A Beautiful Little Livebearing Fish
There are two species of Platy, Xiphophorus maculatus, and Xiphophorus
variatus. Platys are closely related to Swordtails, Xiphophorus
helleri. Xiphophorus maculatus will freely interbreed with
Swordtails. The interfertility of Xiphophorus variatus with the others
two species may be less, but hybrids can occur. The Platies and
Swordtails we buy are often not of pure species.
All three species come from Central America. Xiphophorus variatus, commonly called the Variatus Platy, appears to be able withstand slightly colder conditions than the other two species, and may be more suitable for an unheated tank in a reasonably warm house than the other species, but all are basically tropical fish.
Platies tend to be shorter but thicker than Swordtails.
The platy is a tropical fish and I recommend a temperature of 24̊ C (75̊ F). They prefer harder water with some salt in it but are quite adaptable. The platy appears to be better able to survive higher Nitrite (NO2) levels than most fish, but these should normally be avoided for all fish.
The Platy is an omnivore and will eat some algae as well as live food including Mosquito larvae (wrigglers) and Daphnia . They do well on all normal fish foods. The Platies below are clustered round a stick on food tablet. These are made by a number of manufactures including Sera and Prodac. The picture is from AKVARYUM GÜNLÜĞÜ.
The Platy is a peaceful fish and is a good fish for a community tank of small peaceful fish. It lacks the long fins of the Guppy and is a faster swimmer, so its companions can include some of the slightly aggressive fish that you would not put with Guppies. You need to avoid any large, aggressive or predatory fish.
Suitable companions include Swordtails, Rummy Nose Tetras, Harlequin Rasboras, Lemon Tetras, Neon Tetras, Flame Tetras, Buenos Aries Tetras, Black Widow Tetras, Cardinal Tetras, Emperor Tetras, Head and Tail Light Tetras, Glass Bloodfin Tetras, Glowlight Tetras, Guppies, Endlers Guppies, Neon Tetras, Peppered Catfish, White Cloud Mountain Minnows and Zebra Danios. Not all these common companions are compatible with each other. Most of these fish will eat baby Platies.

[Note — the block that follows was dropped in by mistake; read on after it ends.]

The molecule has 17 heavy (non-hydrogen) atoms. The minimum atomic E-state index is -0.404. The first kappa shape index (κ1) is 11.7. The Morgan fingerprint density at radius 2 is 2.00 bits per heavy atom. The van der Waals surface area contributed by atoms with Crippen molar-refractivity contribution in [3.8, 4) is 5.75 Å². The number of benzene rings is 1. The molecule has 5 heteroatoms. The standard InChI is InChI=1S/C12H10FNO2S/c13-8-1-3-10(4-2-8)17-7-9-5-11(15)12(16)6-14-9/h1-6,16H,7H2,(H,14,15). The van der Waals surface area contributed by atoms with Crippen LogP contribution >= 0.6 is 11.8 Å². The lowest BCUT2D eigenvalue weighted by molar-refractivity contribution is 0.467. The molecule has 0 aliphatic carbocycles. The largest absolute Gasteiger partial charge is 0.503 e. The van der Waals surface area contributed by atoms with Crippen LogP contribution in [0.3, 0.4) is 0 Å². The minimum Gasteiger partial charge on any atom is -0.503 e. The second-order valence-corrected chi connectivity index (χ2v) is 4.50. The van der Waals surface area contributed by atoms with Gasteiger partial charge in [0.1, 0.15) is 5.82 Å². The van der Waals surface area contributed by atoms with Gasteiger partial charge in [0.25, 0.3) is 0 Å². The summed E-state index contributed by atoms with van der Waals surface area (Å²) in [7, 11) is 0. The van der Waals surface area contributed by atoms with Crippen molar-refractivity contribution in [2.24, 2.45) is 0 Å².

As with other live-bearing fish in this family, the male's anal fin is elongated into a gonopodium (An intromittent organ). The female's anal fin is more triangular. The anal fin of the male in the picture on the left is circled in red.
Platies are very easy to breed. The ideal sex ratio is probably one male to each three females. They have live young, and the babies tend to be vigorous. They will grow much faster with suitable size live food although they can be raised on commercial dry or liquid fry food. The water conditions are not critical. The parents, as well as most other adult fish will eat the babies.
Never release your pet fish or put them in the position of being accidentally released. The Platy has the potential to seriously damage fragile ecosystems.
I would like to express my gratitude to the following sources of information about Platies. James Cook University, Fishnote of the Queensland Government, Platy Care and Breeding, Aquatic Community, FishLore.com, and for the nice pictures as well as information, to Bay Fish +
The picture next to the title is a male variatus Platy by Marrabbio2 (Own work) [GFDL (http://www.gnu.org/copyleft/fdl.html) or CC-BY-SA-3.0 (http://creativecommons.org/licenses/by-sa/3.0/)], via Wikimedia Commons
The picture showing Play varieties is from Endlers Slovakia.